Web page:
“I was also being asked things like: ‘Well, what about women who feel unsafe in locker rooms around trans women?’
“I forget what the question was about, but at one point I started to break down and cry because I started to realise that there’s some suppressed part of me that cares about what JK Rowling thinks about trans people.”
‘This is not about hating Harry Potter‘
Like many LGBTQ+ people, Natalie Wynn was once a fan of the Harry Potter franchise. During the height of JK Rowling’s divisive comments on trans people, she felt emotionally affected.
“This is not about hating Harry Potter for most of us. I think that any warmth I’ve had towards it has evaporated in the last four years, but I loved it when I was a kid. I even made a Harry Potter fan page when I was in sixth grade.
“In the same way that it hurts to be rejected by your parents, it hurts to be rejected by people you looked up to and admired in your childhood.”
It was for this reason that Wynn wanted to engage with the podcast to express why she believed Rowling’s views have caused such an intense backlash.
But she claimed that less than half of the interview was actually about the author at all.
“About half an hour into the interview, I was thinking: ‘This is a bad idea,'” she added. “I stuck it out because, I don’t know, I’m an agreeable person. I don’t like conflict.
“But I guess I was also hoping on some level that – even if this project is misguided, if I can speak persuasively – maybe something I say can improve the project.”
She says she felt appearing on the JK Rowling podcast would be an “opportunity” for her voice to be heard.
“Who knows what’s going to happen in the later episodes. For all I know, I’ve been cut out of it,” she laughed.
“But my optimism that something good will come out of this is pretty low. So we’ll see.”
Wynn says she urged Phelps-Roper and those looking to report on trans lives to really consider their position before delving into the topic.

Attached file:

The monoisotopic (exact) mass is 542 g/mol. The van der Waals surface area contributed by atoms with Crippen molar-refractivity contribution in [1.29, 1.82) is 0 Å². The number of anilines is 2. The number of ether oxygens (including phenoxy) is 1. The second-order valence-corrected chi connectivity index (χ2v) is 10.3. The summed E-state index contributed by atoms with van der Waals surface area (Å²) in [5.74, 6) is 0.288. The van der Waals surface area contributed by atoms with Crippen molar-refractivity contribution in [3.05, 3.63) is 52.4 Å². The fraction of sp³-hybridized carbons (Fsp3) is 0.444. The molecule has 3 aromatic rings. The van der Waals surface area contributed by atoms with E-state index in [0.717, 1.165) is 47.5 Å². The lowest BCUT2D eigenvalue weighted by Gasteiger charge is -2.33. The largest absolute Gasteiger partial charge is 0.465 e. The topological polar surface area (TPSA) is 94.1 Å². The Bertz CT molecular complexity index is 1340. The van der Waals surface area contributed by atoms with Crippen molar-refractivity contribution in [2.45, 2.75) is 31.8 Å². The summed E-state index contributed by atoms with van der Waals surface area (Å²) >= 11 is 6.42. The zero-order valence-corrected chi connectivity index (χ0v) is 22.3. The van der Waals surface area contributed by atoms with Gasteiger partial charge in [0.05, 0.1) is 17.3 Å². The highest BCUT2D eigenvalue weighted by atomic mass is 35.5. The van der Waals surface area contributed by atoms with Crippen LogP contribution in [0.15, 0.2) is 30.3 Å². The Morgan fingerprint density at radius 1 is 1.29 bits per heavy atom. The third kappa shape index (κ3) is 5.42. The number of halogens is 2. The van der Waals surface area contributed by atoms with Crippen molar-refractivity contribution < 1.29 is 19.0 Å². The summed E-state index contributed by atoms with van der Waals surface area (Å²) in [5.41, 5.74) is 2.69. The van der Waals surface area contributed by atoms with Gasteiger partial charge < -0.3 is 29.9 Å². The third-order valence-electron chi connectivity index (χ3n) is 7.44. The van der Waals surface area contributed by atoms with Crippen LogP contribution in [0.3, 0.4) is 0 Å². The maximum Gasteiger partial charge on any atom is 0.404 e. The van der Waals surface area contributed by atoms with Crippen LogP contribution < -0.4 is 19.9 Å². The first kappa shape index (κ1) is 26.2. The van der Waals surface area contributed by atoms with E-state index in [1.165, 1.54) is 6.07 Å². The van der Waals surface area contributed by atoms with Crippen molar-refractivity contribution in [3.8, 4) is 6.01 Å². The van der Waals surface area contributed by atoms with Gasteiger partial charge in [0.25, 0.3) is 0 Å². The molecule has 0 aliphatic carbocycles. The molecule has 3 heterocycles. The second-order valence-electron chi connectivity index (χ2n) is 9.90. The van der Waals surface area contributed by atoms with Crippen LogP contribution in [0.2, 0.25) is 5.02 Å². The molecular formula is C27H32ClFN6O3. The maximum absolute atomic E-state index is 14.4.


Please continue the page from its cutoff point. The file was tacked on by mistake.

“I don’t think empathy is a finite resource, but I think that people who want to cover controversies around topics like this need to think about which stories they really want to centre,” she said.
“I understand it’s appealing to centre JK Rowling because she is famous and that will get attention because people care about what she thinks.
“Maybe instead of being interested in the sad backstory of JK Rowling’s comments on trans people, try to get a little more interest in the victims behind these hate movements that are accusing people of being groomers or leading the legislative backlash.”
Megan Phelps-Roper ‘pained’ at Natalie Wynn’s upset
Megan Phelps-Roper previously told PinkNews it “pained her” that Natalie Wynn felt this way – “especially since the show is not out yet” – but added: “I think I understand where she’s coming from.”
“She appears to be extrapolating from an understandable misreading of the show’s title, but the series we’re making is full of complex questions and stories – including from many LGBTQ+ people – rather than conclusions and justifications.
“I know that withholding judgment is not an easy thing to do, but I believe that if she listens to the show through its end, she will see that it isn’t what she fears it to be.”
Megan Phelps-Roper has been contacted by PinkNews for further comment.